Friday, 18 February 2011

Some people just don’t know when they’ve got someone else over a barrel.

There is an old saying which goes something like, “When you owe the bank a little money, you’ve got a problem. But when you owe the bank A LOT OF MONEY, the bank has a problem.”

Many Americans think that the large amount they owe China and other foreigners is a US problem. I suggest that if the US played its cards right, it would become a severe headache for foreigners and a source of profit for the US.

The US, instead of providing its economy with enough stimulus has allowed China and others to come to it’s “rescue” with billions (that the US could perfectly well have printed itself).

What the US should do is create enough new money to bring employment back to where it was, or near where it was prior to the crunch. Maybe it would even be an idea to print a bit MORE money than is really needed so as to bring about an inflation rate of 4% or so.

That would mean the debt to foreigners would decline in real terms at 4% a year: headache No 1 for foreigners.

As to the interest rate offered by the US to those wanting Treasuries, this should be a miserable 1% or so. In fact the Fed could have a big notice over its front door: “We’ll borrow just as much as you are able to lend us, you suckers. We’re open for business 24/7”.

Of course, the reaction of foreigners would be to seek out other borrowers. But if a significant portion of other sovereign borrowers adopted the same policy, the lenders would have nowhere to go.

A possible catch with the above policy is that the Chinese government is not as stupid as the US government.

That is, the best policy for the Chinese to adopt in reaction to the above “1% Treasury” idea would be to cease lending: that is gradually sell off their Treasuries and use the money to buy US goods and services and ship those products back to China. That constitutes a REAL repayment of debt. I.e. the debt is repaid in the form of real goods and services. And that would involve a temporary standard of living hit for US citizens.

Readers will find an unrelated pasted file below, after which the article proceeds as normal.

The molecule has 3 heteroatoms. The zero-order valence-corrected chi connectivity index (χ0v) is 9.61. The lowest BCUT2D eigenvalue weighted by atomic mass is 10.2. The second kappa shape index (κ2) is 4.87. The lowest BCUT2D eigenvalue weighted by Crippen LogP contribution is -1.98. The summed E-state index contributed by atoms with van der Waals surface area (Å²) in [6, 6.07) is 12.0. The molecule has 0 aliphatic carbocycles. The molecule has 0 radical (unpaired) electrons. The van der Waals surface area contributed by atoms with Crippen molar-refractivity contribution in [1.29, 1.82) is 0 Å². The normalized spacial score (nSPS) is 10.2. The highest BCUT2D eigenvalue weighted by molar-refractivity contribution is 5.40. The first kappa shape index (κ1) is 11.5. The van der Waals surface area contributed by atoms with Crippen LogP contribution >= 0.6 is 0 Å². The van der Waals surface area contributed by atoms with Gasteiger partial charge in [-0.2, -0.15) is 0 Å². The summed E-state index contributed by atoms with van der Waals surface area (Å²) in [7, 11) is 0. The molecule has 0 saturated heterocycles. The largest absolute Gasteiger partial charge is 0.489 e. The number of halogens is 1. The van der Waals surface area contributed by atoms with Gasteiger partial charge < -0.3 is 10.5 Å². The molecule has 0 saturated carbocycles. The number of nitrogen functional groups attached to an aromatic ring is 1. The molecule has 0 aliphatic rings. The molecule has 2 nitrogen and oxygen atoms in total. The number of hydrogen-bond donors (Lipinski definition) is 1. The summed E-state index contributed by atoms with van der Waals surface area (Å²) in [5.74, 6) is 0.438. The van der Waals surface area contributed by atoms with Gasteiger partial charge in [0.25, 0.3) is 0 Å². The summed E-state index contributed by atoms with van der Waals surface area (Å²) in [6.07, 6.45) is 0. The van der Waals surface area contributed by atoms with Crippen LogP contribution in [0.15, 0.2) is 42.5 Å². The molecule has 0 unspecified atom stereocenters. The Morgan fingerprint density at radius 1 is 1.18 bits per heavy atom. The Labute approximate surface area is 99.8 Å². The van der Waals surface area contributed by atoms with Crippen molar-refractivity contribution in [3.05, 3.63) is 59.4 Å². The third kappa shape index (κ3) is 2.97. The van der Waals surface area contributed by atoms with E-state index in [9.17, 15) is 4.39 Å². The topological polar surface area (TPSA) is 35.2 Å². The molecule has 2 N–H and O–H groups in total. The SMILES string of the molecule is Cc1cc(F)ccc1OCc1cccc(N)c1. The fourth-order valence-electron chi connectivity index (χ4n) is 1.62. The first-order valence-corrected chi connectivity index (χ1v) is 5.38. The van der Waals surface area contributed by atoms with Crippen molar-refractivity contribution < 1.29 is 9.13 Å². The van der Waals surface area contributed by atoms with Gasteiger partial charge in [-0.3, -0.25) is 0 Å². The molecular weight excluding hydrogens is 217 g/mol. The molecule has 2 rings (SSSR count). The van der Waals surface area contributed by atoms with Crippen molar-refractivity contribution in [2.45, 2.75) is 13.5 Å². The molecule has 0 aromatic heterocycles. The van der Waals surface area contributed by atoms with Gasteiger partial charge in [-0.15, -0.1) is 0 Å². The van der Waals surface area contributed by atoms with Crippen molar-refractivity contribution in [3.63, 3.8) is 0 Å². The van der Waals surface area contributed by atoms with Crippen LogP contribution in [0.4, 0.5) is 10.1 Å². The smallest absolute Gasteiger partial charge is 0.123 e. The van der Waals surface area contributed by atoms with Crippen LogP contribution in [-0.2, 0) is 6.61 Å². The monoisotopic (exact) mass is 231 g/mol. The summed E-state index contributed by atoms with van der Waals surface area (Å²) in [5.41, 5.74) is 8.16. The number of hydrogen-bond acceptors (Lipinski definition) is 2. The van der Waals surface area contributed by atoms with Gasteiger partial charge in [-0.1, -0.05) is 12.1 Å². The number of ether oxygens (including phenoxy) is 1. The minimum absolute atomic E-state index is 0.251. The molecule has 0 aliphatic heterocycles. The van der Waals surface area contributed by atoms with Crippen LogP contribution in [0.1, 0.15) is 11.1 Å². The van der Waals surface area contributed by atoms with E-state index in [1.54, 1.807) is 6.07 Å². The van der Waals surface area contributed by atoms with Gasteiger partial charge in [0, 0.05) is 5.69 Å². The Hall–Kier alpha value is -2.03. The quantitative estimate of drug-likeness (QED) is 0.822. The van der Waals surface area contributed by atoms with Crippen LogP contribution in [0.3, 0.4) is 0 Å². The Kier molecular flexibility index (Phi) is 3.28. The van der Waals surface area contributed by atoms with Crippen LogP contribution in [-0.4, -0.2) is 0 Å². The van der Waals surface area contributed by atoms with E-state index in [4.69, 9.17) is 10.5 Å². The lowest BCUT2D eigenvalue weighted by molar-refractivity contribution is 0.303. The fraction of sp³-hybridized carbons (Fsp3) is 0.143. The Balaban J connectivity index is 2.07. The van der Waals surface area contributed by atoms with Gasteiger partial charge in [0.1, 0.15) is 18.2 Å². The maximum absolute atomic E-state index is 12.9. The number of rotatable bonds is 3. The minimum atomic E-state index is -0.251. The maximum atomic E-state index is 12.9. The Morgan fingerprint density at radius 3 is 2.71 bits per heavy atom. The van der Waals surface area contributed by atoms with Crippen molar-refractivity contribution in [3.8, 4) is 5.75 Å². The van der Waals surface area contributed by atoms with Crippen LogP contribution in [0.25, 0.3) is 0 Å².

Alternatively, foreigners might use the money to invest in US industry. That would involve no standard of living hit for US citizens.

But the Chinese have a phobia about imports. They are determined to export as much as possible, and build up stocks of other countries’ sovereign debt. So there is a good chance they wouldn’t go for the latter rational policy. That is, there is a good chance they’d just plonk their surplus dollars in U.S. banks, who wouldn’t have much use for the money, and who would thus offer a rate of interest even more miserable than the above 1%.

As long as someone behaves irrationally, there is money to be made out of them. Someone somewhere ought to have them over a barrel.

Note added 21st March 2011: Nice to see someone else tumbling to the fact that borrowing money from other countries so as to get out of a recession is totally unnecessary, since the U.S. can print its own dollars. See fourth para here.

1 comment:

  1. There is another policy option - restrict exports of real goods and services.

    That's what we should do in the UK. Export just enough to obtain foreign currency to buy needed imports that aren't priced in Sterling.

    Other than that we'll have as many imports as the rest of the world wants to exchange for our scrip.


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